Many people will first look at the title of an individual and make some assumptions based on that. Clearly someone who is a Master Trainer would seem to have more experience than someone who is ‘only’ a Trainer. However, remember that someone can have a title and certification without it meaning that they have spent any great amount of time earning it. For example some NLP organisations allow people attend a Practitioner, Master Practitioner and Trainers Training programme in quick succession – in some instances back to back. Whilst this may not impact on an attendee’s ability to be a good trainer, it does indicate that they are at the beginning of their NLP journey. Also, remember that not all NLP governing bodies recognise the need for Master Trainer status.
Ask them these important questions; how long have they been practicing NLP? When did they take each of the courses they have attended? How and where do they apply NLP? You may find that the Trainer you are asking the questions of is far more experienced than a Master Trainer!
There may be benefits from learning with a new trainer, in that you could get NLP training for a lower price as they are just starting. The cost can be that they may not be able to answer all of your questions, or that the information you are given is limited to their level of experience. If you plan to use NLP in a one-to-one practice it is beneficial to train with someone who has experience with performing one-on-one NLP sessions with people.
As NLP is all about people, and to get the most from whatever method you choose, perhaps an area that is just as important than qualifications or experience are the trainer’s delivery style and personality.
Firstly, it is good to have a view of the trainer’s capability and flexibility. Successful trainers will tend to have testimonials from people who have experienced them and can vouch for them. Get to talk with the trainerswho will run your course on the phone so that you get a feeling for their personal style. Knowledgeable and approachable are great traits and high on our list. People have preferred patterns of behaviour and, whilst NLP teaches flexibility, some NLP trainers can be no different. Are they a serious studious type, a comical type, a touchy feely type, a business type, or do they have the flexibility to move from one style to another, as the individual or situation requires?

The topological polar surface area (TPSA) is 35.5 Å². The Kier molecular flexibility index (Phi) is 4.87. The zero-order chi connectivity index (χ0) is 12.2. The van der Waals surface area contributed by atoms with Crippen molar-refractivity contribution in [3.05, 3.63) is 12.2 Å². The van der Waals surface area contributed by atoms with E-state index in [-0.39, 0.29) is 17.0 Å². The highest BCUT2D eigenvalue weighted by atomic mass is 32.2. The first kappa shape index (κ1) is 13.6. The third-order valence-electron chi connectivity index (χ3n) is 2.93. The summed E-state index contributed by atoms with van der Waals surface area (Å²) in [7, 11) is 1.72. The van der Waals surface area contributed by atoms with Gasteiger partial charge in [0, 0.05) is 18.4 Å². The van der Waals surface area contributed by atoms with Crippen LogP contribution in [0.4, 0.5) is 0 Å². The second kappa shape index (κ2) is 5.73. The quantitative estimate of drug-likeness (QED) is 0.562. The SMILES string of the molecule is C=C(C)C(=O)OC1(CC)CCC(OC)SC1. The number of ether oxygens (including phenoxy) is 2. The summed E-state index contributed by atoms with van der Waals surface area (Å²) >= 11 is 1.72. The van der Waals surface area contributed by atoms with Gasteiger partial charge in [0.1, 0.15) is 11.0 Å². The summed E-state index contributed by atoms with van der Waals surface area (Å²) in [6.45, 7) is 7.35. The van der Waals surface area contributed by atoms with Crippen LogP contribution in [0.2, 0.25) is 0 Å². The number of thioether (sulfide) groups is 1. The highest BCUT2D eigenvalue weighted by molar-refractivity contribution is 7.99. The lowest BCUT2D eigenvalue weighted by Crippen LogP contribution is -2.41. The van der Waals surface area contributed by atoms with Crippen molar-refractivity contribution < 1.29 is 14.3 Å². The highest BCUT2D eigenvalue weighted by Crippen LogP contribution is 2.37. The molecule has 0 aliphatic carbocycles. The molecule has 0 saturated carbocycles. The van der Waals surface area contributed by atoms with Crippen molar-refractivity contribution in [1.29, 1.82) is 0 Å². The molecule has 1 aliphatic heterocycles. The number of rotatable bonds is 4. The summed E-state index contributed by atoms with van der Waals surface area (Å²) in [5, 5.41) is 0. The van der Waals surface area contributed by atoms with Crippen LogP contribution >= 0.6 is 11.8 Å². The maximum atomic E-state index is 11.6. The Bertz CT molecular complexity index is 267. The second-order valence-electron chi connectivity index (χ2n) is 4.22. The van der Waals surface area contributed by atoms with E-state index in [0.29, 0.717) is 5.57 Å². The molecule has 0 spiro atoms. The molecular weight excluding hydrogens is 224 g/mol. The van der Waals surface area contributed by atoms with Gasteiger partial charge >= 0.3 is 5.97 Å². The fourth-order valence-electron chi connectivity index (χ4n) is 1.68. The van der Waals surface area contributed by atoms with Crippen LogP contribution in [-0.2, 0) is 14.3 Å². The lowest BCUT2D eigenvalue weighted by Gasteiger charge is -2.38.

Also, what medium do they use to deliver the training – PowerPoint, Flip charts and pens, freeform discussion, experiential? These are important things to know about your trainer, as the last thing you want is to be in a training situation for seven days, or longer (!), with a trainer whose delivery doesn’t work for you or doesn’t match with your learning style.
Secondly, and possibly most important of all, is personality. Do you connect with the trainer? Do you like them? The best way is to gauge this, is again, by speaking with them on the phone before you enrol. Are they willing to take time out of their day to answer your questions? This call will give you a chance to get to know them and for them to get to know you, to give you a view on if your personalities compliment each other. NLP is about modelling, so, another reason why this can be so important is simple; we tend to unconsciously adopt (model) some of the traits and characteristics of people who train us, so you need to make sure that they have the type of personality you would be happy to reflect!
Question 3: What should I look for in an NLP Trainer?